KamerTunesBlog

Revisiting my extensive music collection, one artist at a time

NEIL YOUNG Part 1 – Thoughts On An Artist / Three Compilations

I don’t remember hearing Neil Young’s music much when I was growing up, although I was probably aware of some of his most popular songs like “Southern Man” and “Heart of Gold.” It wasn’t until I was 12 or 13 and began listening to rock radio stations (as opposed Neil Young Photo (circa 1968)to Top 40) that I started hearing his music more frequently. In 1979 you couldn’t go 30 minutes without hearing one of his new twin acoustic & electric songs, “My My, Hey Hey (Out Of The Blue)” or “Hey Hey, My My (Into The Black).” Even though I enjoyed them, it would be years until I owned any of his albums, remaining content to hear his songs occasionally on the radio. For some reason he’s never come close to being one of my favorite artists, yet I’ve liked him enough to accumulate 45 of his albums. Unfortunately, I only know a handful of them well, while the rest have been sitting on the shelf for years waiting to be played again. Whether he’s performing a quiet song accompanied only by his own acoustic guitar & harmonica, rocking out on extended freak-outs with Crazy Horse, delivering heartfelt country/rock songs with The Stray Gators or International Harvesters, blasting off into space-age synth-heavy experiments, or in any of his numerous other guises, he never fails to deliver something completely unique. And for that reason alone I’m looking forward to delving deep into his discography and getting to know the hundreds of songs that I’ve heard once or twice and subsequently forgotten, while also getting reacquainted with the dozens of Young songs I already love.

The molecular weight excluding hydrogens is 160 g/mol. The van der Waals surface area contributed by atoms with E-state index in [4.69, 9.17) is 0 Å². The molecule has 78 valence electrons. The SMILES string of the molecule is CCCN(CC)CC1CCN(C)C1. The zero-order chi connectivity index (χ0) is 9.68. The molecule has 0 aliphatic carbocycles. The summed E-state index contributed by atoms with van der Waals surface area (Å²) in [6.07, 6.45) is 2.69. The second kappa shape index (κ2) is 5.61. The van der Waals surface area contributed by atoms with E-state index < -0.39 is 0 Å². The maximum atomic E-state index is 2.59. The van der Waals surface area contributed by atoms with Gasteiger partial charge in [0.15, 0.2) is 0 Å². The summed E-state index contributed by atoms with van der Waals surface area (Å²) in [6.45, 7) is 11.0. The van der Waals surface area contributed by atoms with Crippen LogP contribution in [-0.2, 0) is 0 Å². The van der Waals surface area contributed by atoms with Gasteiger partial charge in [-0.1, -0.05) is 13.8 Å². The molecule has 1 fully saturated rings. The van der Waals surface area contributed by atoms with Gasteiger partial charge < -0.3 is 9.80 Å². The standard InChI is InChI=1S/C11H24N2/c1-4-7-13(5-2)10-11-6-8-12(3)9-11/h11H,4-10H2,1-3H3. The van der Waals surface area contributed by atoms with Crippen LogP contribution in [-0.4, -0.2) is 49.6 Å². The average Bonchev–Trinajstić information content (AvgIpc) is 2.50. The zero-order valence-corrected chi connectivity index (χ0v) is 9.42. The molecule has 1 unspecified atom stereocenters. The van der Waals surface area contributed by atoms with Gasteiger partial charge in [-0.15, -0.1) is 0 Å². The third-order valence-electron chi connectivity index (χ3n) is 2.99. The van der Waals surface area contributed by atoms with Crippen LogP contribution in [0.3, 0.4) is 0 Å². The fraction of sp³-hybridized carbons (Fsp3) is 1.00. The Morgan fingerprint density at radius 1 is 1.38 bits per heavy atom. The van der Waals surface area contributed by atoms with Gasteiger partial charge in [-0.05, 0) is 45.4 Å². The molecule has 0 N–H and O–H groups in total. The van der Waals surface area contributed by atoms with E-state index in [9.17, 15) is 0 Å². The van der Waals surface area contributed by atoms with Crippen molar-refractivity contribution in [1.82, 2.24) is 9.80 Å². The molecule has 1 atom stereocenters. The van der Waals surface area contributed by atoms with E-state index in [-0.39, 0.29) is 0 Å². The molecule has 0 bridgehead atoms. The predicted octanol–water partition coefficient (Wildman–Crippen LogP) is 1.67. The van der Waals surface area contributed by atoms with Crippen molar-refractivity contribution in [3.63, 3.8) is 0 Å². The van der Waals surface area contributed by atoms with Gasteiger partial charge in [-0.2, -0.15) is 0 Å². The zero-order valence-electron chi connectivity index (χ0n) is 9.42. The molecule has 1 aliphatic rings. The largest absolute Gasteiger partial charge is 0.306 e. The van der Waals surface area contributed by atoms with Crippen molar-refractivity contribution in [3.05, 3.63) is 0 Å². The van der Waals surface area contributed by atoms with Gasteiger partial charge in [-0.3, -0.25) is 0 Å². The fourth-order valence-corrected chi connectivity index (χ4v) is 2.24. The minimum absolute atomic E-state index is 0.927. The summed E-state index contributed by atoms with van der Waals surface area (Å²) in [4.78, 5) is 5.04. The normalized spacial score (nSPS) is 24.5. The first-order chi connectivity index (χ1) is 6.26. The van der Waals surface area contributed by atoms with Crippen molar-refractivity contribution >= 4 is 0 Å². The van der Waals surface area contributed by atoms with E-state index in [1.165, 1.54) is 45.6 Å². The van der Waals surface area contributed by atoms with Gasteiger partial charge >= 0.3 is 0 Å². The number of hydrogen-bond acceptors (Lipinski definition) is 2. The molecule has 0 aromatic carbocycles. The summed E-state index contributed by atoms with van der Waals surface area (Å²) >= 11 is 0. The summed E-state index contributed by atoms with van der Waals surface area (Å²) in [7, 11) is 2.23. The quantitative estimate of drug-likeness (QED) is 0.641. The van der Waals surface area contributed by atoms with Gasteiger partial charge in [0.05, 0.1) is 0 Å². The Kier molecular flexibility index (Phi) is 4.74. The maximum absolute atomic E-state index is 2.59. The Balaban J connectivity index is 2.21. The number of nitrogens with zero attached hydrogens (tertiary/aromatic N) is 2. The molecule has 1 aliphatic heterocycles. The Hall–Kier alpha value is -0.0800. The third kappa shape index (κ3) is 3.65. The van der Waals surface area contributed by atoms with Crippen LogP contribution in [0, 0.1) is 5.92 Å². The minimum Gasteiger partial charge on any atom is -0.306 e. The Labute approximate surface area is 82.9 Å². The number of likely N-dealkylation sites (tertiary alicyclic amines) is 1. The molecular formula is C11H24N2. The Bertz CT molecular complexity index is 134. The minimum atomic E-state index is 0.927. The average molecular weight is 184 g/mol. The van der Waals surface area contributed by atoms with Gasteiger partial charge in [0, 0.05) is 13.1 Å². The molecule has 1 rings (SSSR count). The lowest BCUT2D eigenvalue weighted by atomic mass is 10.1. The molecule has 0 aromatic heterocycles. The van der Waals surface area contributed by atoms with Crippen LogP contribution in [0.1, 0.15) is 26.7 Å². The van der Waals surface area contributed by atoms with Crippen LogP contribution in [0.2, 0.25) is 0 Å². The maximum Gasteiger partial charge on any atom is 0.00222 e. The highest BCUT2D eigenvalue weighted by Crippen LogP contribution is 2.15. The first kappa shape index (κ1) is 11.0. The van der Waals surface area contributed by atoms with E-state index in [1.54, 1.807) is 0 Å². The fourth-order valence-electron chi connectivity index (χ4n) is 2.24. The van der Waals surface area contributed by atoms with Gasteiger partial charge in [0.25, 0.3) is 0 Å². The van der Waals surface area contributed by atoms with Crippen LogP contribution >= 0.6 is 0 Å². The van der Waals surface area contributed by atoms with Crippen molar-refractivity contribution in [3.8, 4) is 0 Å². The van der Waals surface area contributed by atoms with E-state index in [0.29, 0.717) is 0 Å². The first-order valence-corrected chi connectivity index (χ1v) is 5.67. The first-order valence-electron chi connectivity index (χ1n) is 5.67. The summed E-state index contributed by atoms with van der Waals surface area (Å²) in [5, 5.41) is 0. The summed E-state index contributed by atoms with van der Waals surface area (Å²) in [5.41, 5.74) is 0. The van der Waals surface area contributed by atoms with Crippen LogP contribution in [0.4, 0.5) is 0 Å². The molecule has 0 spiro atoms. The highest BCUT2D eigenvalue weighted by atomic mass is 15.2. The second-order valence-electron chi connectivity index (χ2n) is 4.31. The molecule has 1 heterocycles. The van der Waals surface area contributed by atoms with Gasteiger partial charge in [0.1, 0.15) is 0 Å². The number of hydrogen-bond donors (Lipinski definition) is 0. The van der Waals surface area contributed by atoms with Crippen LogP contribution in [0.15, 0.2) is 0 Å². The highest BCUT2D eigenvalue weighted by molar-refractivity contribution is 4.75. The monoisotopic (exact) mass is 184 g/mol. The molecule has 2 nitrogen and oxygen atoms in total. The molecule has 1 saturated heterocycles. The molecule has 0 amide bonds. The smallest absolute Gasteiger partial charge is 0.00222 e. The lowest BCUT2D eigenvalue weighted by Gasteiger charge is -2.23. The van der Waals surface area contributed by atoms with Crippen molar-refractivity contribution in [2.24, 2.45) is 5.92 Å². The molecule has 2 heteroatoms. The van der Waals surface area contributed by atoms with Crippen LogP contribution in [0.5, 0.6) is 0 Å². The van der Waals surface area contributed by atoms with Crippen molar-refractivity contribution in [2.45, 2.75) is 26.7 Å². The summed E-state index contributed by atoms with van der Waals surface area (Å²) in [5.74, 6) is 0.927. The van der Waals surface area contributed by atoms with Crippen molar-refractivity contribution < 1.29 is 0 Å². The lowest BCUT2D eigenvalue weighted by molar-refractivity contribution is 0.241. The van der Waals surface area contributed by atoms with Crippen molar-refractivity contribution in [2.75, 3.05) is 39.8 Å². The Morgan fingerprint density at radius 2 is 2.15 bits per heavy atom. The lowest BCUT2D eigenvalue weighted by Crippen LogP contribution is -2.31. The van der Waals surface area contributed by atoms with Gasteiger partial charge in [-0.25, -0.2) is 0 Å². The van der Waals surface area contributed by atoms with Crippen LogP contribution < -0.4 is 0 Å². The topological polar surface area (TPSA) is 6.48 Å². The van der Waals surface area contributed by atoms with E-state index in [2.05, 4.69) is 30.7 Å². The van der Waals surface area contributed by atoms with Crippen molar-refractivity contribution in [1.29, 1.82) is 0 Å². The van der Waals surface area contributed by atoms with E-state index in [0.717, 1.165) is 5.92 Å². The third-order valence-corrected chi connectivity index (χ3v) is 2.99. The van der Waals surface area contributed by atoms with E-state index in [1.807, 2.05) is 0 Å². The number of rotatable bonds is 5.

Like many people, my first purchase was the 2-CD compilation called Decade (1977), Neil Young - Decadewhich was originally a 3-LP set. It combined most of the best-loved songs from his solo albums, his earlier work with Buffalo Springfield, and his collaborations with Crosby, Stills & Nash, all chosen by Neil himself with informative (if hard-to-read) handwritten liner notes for each song. Of the 35 songs on this collection, I’m already pretty familiar with about 24 of them, but after spending much of the week with this album (and the two other compilations I’ll discuss below) it was nice to learn some of those lesser-known tracks, many of which are exclusive to Decade“Down To The Wire” is a cool 1967 psychedelic nugget featuring Stephen Stills & Dr. John that was originally intended for the unreleased Buffalo Springfield album, Stampede. It reminds me a bit of Texas psychedelic legends 13th Floor Elevators. “Sugar Mountain” is a well-known song recorded live in 1968 that made its first album appearance here (it was originally a b-side), but was later included on a live album of the entire concert. According to Neil’s liner notes, he wrote this on his 19th birthday, and when Joni Mitchell heard it she wrote her own early classic, “The Circle Game” (which I talked about here). “Soldier” is the edited version of a stark piano ballad that was included on his Journey Through The Past soundtrack.